Here’s a nice graphical representation of the customization, personalization, mass customization, crowd-sourcing market landscape. Pretty! Thanks, Musen Lin.
Innovation often focuses on improving usability in order to access a broader audience. Photography is a good example. You can buy a powerful, complicated SLR camera and take a photography course, or you can buy a point-and-shoot camera and get started right away. Further, you can upload any basic image from your phone to Instagram and add a filter without having to know anything technical about film processing.
The Internet economy has always been focused on improving usability and empowering the masses. Successful Internet companies provide self-service tools that allow non-technical users to engage with their products and services. eBay, for example, empowers anyone to become an online merchant, SurveyMonkey empowers anyone to write and deploy their own web survey, and WordPress empowers anyone to become a blog publisher. The theme is “no programming skills required.”
Any product or service that can be templatized or configured via an admin panel will be. We’ve written previously about such trends as “democratizing fashion” and the proliferation of product configurators (customization) and online design tools (personalization). Here are a few examples of the next frontier of the digital do-it-yourself movement.
In the education space there are many self-service training tools like CodeAcademy, Treehouse (no relation), Lynda.com, and Khan Academy that give aspiring web developers the tools to learn new skills. Along these same lines, Game-o-matic allows aspiring game developers (or aspiring computer science students) learn the basics of object relationships through an interactive video game development platform. The interface is drag-and-drop intensive with no exposure to the game code itself.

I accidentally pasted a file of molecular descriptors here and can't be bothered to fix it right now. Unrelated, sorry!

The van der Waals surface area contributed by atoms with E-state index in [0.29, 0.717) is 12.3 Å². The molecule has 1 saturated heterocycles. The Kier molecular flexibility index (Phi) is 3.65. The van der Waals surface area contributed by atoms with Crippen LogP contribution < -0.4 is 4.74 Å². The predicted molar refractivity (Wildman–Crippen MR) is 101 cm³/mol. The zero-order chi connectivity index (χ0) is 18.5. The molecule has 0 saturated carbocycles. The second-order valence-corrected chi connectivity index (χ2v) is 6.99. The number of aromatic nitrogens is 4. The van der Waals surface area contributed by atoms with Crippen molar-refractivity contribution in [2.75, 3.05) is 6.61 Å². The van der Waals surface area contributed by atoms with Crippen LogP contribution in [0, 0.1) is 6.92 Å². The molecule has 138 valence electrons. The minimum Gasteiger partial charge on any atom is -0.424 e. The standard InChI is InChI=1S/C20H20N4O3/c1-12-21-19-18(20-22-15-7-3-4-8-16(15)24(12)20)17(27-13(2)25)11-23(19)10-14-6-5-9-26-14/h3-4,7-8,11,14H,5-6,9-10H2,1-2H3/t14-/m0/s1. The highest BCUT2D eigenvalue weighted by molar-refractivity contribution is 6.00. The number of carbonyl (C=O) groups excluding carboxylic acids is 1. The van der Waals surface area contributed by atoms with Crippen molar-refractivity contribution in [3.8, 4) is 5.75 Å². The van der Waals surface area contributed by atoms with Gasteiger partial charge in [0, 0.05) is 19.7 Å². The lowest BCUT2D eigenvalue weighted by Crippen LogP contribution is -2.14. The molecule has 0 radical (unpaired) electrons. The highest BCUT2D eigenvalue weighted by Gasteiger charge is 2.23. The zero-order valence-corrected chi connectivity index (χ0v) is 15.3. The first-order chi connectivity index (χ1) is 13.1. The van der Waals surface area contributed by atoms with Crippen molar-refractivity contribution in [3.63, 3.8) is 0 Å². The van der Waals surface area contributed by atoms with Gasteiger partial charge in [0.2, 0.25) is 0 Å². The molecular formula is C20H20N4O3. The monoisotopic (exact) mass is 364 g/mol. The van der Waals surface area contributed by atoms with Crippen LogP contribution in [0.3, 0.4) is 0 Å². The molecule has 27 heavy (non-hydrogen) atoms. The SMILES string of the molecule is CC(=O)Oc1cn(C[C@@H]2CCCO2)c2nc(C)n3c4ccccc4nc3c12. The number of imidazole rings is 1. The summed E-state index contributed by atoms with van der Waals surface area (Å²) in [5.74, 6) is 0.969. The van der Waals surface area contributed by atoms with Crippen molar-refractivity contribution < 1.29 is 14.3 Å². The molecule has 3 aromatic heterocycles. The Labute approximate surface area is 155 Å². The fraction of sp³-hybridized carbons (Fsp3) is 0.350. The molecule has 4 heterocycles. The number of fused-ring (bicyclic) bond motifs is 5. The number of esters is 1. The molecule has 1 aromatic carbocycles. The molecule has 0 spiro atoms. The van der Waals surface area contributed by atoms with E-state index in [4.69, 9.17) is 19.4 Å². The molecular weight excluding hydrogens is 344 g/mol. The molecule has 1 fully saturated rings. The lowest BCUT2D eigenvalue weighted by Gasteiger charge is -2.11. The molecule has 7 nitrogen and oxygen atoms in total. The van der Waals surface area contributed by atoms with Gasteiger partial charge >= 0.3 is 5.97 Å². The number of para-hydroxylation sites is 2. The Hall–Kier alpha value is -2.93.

Design your own toy
Cubify lets anyone design their own toy. The 3D product configurator allows a user to make functional and color selections. According to Cathy Lewis, Vice President Global Marketing, 3D Systems, “Cubify Bugdroids underscores 3D Systems commitment to democratize creativity.” Indeed the online product customization tool enables anyone to play the part of an industrial designer. The experience is limited and guided, of course, minimizing the risk of user error. “Creativity loves constraint.”
As we’ve often written on this blog, there is a fine line between designing and shopping. Designing used to mean manual aesthetic creation by trained professionals, while shopping used to mean selecting and buying mass produced products off the shelf. Now we’re seeing the worlds of product design, product selection, product customization and crowd-sourcing merge together as the Internet continues to produce innovative, browser-based, do-it-yourself, design / shopping tools for the masses.
Maybe what the mass customization movement needs is more celebrity endorsements? Golf has always been an example of an industry that is heavily driven by professional endorsements. Golfers want to put like Tiger, drive the ball like John Daly, and win like Arnold Palmer. And why wouldn’t they want to design their own golf clubs with an online product configurator like Phil Mickleson?